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HDL data type for Python parser implementations

Recently I had to implement a parser for the PCIe protocol. The data was captured with Xilinx ChipScope and saved as TSV (tab-separated value) text file. I wanted to implement a parser in Python, my favorite language for this kind of tasks. I have stumbled to a problem when I needed an elegant way to represent the vector of bits of arbitrary length. I have found several libraries but none of them satisfied my needs, so I put together a small class, which mimics SystemVerilog vectors.

Let's have a look at other alternatives which were available but did not completely suit my needs. I wanted a vector slicing syntax which is similar to the one in SystemVerilog and it allows to catch the typos quickly.


From their site: bitstring is a pure Python module designed to help make the creation and analysis of binary data as simple and natural as possible.

It quick test finds two things which I would did not like: taking slice wider than vector length pads the resulting vector with zeros and the slice indexes are inverted compared to more used [higher_limit:lower_limit] notation in HDLs. The output of the slicing is a closed interval, which is the behavior I would expect.


The first thing which comes in mind is that there is not an easy way to create a bitarray and initialize it from int in a single step (using constructor). The only way to initialize BitArray is to use binary-formated string. This requires a call of bin() function and dropping first two characters if your data is stored as an int. At this point one can already start thinking of implementing it's own class. The slicing has the same behavior as bitstring, which I did not like for the application I need.

A simple solution on Stack Overflow

There is a similar solution already posted on Stack Overflow, however it lacks an equality operator.


Since MyHDL is a way to write HDL with Python it comes as obvious choice to use it in a simple Python parser. MyHDL has a intbv data type which is very similar to vectors in Verilog and VHDL. However, there are some minor things which discouraged me from using it in my parser.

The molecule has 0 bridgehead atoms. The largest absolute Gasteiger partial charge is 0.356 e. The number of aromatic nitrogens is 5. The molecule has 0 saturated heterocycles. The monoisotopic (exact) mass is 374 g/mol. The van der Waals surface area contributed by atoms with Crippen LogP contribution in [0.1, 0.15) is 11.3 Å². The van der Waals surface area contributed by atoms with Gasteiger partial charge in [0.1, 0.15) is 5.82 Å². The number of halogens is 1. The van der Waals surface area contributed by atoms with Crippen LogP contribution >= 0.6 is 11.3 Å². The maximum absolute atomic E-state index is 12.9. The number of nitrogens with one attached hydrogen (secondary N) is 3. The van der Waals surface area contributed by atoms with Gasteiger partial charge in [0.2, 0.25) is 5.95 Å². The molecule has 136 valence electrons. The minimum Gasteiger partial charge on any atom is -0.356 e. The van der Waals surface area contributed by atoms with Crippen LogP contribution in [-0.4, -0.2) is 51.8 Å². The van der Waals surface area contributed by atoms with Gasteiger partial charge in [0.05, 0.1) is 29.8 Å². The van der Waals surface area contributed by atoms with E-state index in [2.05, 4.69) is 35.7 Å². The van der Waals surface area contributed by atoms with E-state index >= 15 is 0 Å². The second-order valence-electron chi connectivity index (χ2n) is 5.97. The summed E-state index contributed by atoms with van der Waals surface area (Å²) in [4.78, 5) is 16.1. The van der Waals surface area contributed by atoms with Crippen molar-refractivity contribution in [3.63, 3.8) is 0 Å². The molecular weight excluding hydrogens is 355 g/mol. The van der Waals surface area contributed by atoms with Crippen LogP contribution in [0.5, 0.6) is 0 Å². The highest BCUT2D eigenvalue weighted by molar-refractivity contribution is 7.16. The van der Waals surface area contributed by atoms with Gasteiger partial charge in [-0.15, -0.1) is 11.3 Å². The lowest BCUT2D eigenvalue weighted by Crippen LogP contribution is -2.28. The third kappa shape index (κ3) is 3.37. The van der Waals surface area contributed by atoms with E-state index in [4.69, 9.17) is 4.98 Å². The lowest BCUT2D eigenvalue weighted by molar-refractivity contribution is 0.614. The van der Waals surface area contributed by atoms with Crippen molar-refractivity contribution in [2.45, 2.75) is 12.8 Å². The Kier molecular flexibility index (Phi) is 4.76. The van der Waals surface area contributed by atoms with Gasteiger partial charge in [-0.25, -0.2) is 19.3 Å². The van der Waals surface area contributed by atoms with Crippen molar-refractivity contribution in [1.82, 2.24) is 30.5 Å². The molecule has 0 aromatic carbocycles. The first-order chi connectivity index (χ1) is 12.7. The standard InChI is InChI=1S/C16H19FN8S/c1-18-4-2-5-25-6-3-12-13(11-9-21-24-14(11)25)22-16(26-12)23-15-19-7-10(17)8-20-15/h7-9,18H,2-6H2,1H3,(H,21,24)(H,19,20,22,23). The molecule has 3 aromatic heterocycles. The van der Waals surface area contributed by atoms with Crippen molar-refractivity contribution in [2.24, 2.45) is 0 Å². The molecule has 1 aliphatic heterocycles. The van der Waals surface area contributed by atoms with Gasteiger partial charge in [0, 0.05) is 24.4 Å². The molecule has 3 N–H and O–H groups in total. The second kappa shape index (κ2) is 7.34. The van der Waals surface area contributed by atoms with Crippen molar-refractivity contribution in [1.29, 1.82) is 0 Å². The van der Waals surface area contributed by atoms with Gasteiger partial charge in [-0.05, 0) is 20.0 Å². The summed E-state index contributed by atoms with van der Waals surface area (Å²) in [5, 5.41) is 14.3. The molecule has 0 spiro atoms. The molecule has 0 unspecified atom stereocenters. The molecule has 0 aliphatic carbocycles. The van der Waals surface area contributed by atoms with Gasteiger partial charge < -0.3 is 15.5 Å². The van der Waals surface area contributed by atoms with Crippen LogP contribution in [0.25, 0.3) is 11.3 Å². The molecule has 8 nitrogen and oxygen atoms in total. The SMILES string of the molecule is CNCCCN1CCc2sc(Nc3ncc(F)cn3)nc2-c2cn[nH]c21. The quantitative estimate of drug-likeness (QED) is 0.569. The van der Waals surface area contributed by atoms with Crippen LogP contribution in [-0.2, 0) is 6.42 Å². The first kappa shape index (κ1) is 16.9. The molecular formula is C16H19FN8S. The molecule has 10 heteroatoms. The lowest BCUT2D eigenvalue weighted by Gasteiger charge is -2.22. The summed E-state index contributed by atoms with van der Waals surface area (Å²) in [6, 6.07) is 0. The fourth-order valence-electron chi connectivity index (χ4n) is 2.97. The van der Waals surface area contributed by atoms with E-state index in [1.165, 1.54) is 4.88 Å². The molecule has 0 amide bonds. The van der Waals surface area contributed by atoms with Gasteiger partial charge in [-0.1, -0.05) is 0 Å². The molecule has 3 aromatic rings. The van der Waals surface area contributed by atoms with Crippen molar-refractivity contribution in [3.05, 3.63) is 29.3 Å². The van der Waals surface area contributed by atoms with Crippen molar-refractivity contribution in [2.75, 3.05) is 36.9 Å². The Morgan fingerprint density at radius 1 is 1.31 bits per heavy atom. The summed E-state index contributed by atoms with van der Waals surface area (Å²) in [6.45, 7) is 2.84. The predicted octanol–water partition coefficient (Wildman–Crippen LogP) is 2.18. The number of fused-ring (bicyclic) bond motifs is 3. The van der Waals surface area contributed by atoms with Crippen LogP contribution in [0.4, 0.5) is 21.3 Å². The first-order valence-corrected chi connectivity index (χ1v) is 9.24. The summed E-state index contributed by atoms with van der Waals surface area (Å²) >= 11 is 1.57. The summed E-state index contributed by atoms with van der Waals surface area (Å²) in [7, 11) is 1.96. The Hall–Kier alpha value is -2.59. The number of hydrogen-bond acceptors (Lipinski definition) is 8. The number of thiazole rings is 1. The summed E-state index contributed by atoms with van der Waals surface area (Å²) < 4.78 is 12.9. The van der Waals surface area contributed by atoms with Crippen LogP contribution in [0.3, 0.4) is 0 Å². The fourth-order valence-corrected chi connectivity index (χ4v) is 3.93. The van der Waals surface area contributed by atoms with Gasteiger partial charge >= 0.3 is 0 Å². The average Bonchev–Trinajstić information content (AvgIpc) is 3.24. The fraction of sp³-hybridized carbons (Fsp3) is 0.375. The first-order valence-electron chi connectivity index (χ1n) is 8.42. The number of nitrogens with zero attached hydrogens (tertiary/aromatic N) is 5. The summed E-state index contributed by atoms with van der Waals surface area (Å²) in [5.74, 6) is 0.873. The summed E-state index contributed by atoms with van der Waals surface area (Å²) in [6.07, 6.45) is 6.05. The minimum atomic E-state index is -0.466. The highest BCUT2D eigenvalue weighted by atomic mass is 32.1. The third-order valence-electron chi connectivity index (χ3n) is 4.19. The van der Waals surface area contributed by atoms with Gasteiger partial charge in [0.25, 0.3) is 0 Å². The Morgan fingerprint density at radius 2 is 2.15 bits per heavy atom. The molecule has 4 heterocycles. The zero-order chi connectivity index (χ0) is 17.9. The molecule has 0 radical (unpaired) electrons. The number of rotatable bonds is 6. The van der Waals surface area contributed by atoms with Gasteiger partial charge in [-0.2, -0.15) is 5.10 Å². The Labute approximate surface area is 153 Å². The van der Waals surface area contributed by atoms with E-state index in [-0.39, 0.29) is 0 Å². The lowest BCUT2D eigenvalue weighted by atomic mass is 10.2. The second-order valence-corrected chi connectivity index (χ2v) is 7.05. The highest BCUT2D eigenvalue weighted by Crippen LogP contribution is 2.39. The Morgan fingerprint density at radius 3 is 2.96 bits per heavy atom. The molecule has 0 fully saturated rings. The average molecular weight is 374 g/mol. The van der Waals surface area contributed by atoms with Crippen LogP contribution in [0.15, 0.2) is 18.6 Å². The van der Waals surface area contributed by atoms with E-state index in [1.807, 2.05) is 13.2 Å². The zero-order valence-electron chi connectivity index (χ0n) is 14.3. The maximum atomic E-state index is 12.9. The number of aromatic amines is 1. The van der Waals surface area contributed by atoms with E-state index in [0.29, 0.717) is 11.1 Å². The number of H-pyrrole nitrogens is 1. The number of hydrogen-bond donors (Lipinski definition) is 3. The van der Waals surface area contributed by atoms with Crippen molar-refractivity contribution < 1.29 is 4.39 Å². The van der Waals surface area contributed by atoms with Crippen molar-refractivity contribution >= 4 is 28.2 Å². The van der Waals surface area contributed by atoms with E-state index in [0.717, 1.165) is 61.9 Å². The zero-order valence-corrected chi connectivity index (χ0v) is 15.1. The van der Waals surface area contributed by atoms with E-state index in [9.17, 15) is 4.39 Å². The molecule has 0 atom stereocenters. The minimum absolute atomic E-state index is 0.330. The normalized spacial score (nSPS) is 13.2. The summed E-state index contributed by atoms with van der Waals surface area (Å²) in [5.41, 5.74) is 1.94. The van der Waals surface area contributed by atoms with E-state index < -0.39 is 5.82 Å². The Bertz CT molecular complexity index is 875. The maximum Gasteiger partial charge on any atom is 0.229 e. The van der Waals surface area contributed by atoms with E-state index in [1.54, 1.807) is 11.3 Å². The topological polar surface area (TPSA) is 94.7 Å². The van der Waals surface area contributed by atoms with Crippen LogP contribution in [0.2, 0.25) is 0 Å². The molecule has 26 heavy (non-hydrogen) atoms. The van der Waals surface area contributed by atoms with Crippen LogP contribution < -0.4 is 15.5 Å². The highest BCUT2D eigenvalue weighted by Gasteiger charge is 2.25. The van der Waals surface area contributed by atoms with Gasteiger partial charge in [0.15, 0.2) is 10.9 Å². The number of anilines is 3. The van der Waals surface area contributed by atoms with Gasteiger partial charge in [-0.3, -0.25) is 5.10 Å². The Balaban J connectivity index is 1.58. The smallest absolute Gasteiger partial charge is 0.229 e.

Lets have a look at a modified version of the VerilogBits unit test:

import unittest
import myhdl

class Testmyhdlintbv(unittest.TestCase):
    def test_equality(self):
        self.assertEqual(myhdl.intbv(0xAB), myhdl.intbv(0xAB))
        self.assertEqual(myhdl.intbv(0xAB), myhdl.intbv(0x0AB))
        self.assertNotEqual(myhdl.intbv(0xAB), myhdl.intbv(0xCD))

    def test_slicing(self):
        ab = myhdl.intbv(0xAB)
        self.assertEqual(ab[7:4], myhdl.intbv(0xA))
        self.assertEqual(ab[3:0], myhdl.intbv(0xB))

    def test_unpack(self):
        abcd = myhdl.intbv(0xABCD)
        a, b, c, d = abcd[15:12], abcd[11:8], abcd[7:4], abcd[3:0]
        self.assertEqual(a, myhdl.intbv(0xA))
        self.assertEqual(b, myhdl.intbv(0xB))
        self.assertEqual(c, myhdl.intbv(0xC))
        self.assertEqual(d, myhdl.intbv(0xD))

    def test_slice_up_vect(self):
        with self.assertRaises(ValueError):
            dummy = myhdl.intbv(0xAB)[0:7]

    def test_invalid_slice(self):
        with self.assertRaises(IndexError):
            dummy = myhdl.intbv(0xAB)[9:0]

if __name__ == '__main__':

This results are 3 failing tests: test_invalid_slice, test_slicing, and test_unpack. test_invalid_slice fails because taking a slice wider than a vector width produces fills the missing bits with zero. This is similar to SystemVerilog vector of bits, which is a 2-level data type (it can be only 0 or 1). I prefer more rigorous behavior when slicing vectors, since errors like that can be quite hard to catch. The VerilogBits throws an exception when an invalid slice is requested.

If the zero padding problem with MyHDL is something I could live with, the other two failing test are much more discouraging for someone who sometimes dreams (System)Verilog. The bit slicing in MyHDL is half- open as is expected in Python and not a closed interval as expected from HDLs (e.g. to get the LSB one should write [8:0] instead of [7:0]). Again, this is just a convention and the software world is using the half-open interval for decades (E.W.Dijkstra: Why numbering should start at zero). But if your parser in Python is there to find bugs in your SystemVerilog code, it makes much more sense to use the same notation in both languages.


The SystemVerilog provide all the necessary tools to effectively manipulate bits (duh), but the Python with the generators, list comprehensions and dictionaries (well, SystemVerilog does have associative array) is much more elegant language. The ability to test commands on-the-fly in the interpreter is also much welcomed.